Protection against states of water excess is provided by the normally functioning renal diluting system. The three essential components of the diluting mechanism are depicted in Figure 110-4. First, because the major site of urine dilution is the water-impermeable ascending limb of the loop of Henle and the distal convoluted tubule, it is necessary to have normal delivery of tubular fluid to the distal nephron. Therefore, either a decreased glomerular filtration rate or increased proximal tubule fluid reabsorption limits the volume of dilute urine available for excretion. Second, the diluting segment of the nephron must be functioning normally. Thiazide diuretics, for example, impair the distal convoluted tubule’s ability to maximally dilute tubular fluid by blocking the thiazide-sensitive Na+/Cl channel. Third, in order to excrete a dilute urine, vasopressin must be absent so that the collecting duct remains impermeable to water. With this diluting system intact, the kidney can handle a large load of free water (up to 1 L/h) without changes in serum sodium and thus serum osmolality.

An individual’s average daily solute load is approximately 600 mOsm. In states of low water intake, the kidney can concentrate the urine to 1200 mOsm/kg, therefore allowing for the excretion of as little as 0.5 L of urine per day. For this to occur, the renal concentrating mechanism must operate normally. The determinants of the renal concentrating mechanism are depicted in Figure 110-5. The water-impermeable thick ascending loop of Henle actively reabsorbs sodium chloride into the medullary interstitium while leaving water behind in the tubular fluid. The reabsorbed sodium increases the osmolality of the interstitium, which reaches its maximum at the papillary tip of the medulla. In the presence of vasopressin, water in the collecting duct is able to travel down its osmotic gradient and is reabsorbed. Once vasopressin is secreted, the collecting duct must be able to respond to it. Any disorder or pharmacologic agent that impairs the ability of vasopressin to act on the collecting ducts will incapacitate the renal concentrating mechanism and lead to dilute urine excretion.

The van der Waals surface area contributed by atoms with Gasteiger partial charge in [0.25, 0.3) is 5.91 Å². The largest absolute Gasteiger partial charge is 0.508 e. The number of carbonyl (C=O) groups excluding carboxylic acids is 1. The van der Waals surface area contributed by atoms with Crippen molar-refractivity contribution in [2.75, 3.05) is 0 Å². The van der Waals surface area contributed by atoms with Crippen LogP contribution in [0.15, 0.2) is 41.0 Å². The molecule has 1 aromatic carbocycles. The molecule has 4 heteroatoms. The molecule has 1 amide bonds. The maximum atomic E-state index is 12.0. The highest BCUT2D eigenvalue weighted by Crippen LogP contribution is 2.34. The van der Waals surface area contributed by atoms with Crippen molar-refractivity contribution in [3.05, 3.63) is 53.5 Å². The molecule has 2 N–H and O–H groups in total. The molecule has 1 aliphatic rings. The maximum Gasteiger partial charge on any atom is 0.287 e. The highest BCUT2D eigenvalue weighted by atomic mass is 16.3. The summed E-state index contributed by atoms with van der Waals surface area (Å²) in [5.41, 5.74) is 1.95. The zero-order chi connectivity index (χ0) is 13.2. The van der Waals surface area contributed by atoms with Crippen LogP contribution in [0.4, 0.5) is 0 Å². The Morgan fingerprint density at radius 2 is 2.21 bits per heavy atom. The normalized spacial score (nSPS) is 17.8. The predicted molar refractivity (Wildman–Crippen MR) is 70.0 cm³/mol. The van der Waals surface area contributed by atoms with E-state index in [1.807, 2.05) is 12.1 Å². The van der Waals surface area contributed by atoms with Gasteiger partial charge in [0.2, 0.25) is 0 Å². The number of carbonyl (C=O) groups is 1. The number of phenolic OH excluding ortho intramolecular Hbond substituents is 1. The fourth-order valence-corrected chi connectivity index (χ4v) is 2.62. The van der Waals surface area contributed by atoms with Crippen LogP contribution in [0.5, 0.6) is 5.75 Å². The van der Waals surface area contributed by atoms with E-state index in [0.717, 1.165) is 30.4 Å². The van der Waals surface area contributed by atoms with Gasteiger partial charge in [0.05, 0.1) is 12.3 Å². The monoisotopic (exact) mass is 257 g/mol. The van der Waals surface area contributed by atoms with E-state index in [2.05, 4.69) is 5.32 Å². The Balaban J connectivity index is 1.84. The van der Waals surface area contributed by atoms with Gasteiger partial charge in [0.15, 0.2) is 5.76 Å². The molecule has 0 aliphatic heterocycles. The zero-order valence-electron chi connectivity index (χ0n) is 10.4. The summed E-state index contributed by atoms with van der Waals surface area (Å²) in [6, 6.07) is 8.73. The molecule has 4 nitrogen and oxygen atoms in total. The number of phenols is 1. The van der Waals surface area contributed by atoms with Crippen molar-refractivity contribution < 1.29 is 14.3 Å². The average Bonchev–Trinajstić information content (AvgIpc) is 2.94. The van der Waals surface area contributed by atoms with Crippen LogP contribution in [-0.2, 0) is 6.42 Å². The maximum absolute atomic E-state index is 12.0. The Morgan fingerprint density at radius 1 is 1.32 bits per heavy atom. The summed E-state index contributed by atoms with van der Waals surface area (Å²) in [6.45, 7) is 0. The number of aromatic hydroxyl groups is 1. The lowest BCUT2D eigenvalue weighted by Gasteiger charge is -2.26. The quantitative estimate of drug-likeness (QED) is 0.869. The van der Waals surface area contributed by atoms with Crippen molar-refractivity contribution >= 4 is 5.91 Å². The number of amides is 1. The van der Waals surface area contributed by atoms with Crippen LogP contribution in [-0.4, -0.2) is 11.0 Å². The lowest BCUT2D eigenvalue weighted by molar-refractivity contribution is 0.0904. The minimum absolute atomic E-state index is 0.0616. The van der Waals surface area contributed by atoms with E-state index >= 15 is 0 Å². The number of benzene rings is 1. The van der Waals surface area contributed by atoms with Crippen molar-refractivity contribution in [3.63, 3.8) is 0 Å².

Figure 110-6 summarizes the mechanisms that maintain plasma tonicity and culminate in altered serum sodium values when impaired. These disorders arise whenever there is a disturbance in the body’s regulation of the relative amount of water to sodium. Hypernatremia results from a decrease in water relative to sodium (a water deficit state), and hyponatremia is caused by an increase in water relative to sodium (a water excess state).

image Hypernatremia

Hypernatremia is defined as a serum sodium concentration greater than 145 mEq/L. Its incidence in hospitalized patients ranges from 0.63% to 2.23%, with the elderly being more susceptible.3 Hypernatremia results in significant morbidity and mortality, ranging from 42% to 70% in adult patients. Acute elevations of serum sodium above 160 mEq/L are associated with a mortality rate of 75%, whereas mortality in chronic hypernatremia is 10%.

Hypernatremia develops whenever intake is less than the sum of extrarenal and renal water losses or, less commonly, when too much salt is introduced without adequate water intake. The primary defense mechanism against water depletion and hyperosmolarity is the renal concentrating capacity. However, even maximally concentrated urine does not prevent all water losses. Thirst also plays an important role in preventing water depletion. So long as water losses can be replaced, normal serum sodium concentration can be maintained. Most hypernatremic patients therefore have either an inability to obtain free water or an impaired thirst sensation. Both hypernatremia and hyponatremia can be assessed by the extracellular volume state: hypovolemic, isovolemic, or hypervolemic (see Figure 110-6).